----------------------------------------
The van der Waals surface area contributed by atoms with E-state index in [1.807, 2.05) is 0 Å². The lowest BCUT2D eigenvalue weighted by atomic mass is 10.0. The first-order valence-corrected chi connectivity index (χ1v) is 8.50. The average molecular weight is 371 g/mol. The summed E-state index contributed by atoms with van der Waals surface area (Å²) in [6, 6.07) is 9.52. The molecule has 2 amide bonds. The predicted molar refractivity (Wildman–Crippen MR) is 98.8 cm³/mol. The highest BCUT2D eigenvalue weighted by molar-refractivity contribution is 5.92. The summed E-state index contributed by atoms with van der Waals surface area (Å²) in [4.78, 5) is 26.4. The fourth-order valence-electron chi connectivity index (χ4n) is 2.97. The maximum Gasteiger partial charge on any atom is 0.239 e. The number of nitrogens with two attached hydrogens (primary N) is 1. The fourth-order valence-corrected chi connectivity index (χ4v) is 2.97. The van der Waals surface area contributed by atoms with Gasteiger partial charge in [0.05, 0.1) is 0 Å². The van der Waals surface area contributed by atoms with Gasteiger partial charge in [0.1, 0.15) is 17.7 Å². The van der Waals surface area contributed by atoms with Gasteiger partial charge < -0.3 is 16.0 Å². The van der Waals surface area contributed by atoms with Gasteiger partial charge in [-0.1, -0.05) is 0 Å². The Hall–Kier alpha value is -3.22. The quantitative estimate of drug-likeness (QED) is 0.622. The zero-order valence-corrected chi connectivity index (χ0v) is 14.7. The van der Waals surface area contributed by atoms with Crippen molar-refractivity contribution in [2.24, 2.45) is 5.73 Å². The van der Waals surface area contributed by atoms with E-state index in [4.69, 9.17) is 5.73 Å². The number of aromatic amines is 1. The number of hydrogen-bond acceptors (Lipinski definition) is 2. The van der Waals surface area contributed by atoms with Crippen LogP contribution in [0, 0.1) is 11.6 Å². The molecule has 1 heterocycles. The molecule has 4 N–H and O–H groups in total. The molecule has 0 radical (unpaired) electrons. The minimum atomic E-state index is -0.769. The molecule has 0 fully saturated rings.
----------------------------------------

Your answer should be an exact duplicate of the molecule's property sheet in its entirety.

The van der Waals surface area contributed by atoms with E-state index in [1.807, 2.05) is 0 Å². The lowest BCUT2D eigenvalue weighted by atomic mass is 10.0. The first-order valence-corrected chi connectivity index (χ1v) is 8.50. The average molecular weight is 371 g/mol. The summed E-state index contributed by atoms with van der Waals surface area (Å²) in [6, 6.07) is 9.52. The molecule has 2 amide bonds. The predicted molar refractivity (Wildman–Crippen MR) is 98.8 cm³/mol. The highest BCUT2D eigenvalue weighted by molar-refractivity contribution is 5.92. The summed E-state index contributed by atoms with van der Waals surface area (Å²) in [4.78, 5) is 26.4. The fourth-order valence-electron chi connectivity index (χ4n) is 2.97. The maximum Gasteiger partial charge on any atom is 0.239 e. The number of nitrogens with two attached hydrogens (primary N) is 1. The fourth-order valence-corrected chi connectivity index (χ4v) is 2.97. The van der Waals surface area contributed by atoms with Gasteiger partial charge in [0.05, 0.1) is 0 Å². The van der Waals surface area contributed by atoms with Gasteiger partial charge in [0.1, 0.15) is 17.7 Å². The van der Waals surface area contributed by atoms with Gasteiger partial charge < -0.3 is 16.0 Å². The van der Waals surface area contributed by atoms with Gasteiger partial charge in [-0.1, -0.05) is 0 Å². The Hall–Kier alpha value is -3.22. The quantitative estimate of drug-likeness (QED) is 0.622. The zero-order valence-corrected chi connectivity index (χ0v) is 14.7. The van der Waals surface area contributed by atoms with Crippen molar-refractivity contribution in [2.24, 2.45) is 5.73 Å². The van der Waals surface area contributed by atoms with E-state index in [4.69, 9.17) is 5.73 Å². The number of aromatic amines is 1. The number of hydrogen-bond acceptors (Lipinski definition) is 2. The van der Waals surface area contributed by atoms with Crippen LogP contribution in [0, 0.1) is 11.6 Å². The molecule has 1 heterocycles. The molecule has 4 N–H and O–H groups in total. The molecule has 0 radical (unpaired) electrons. The minimum atomic E-state index is -0.769. The molecule has 0 fully saturated rings.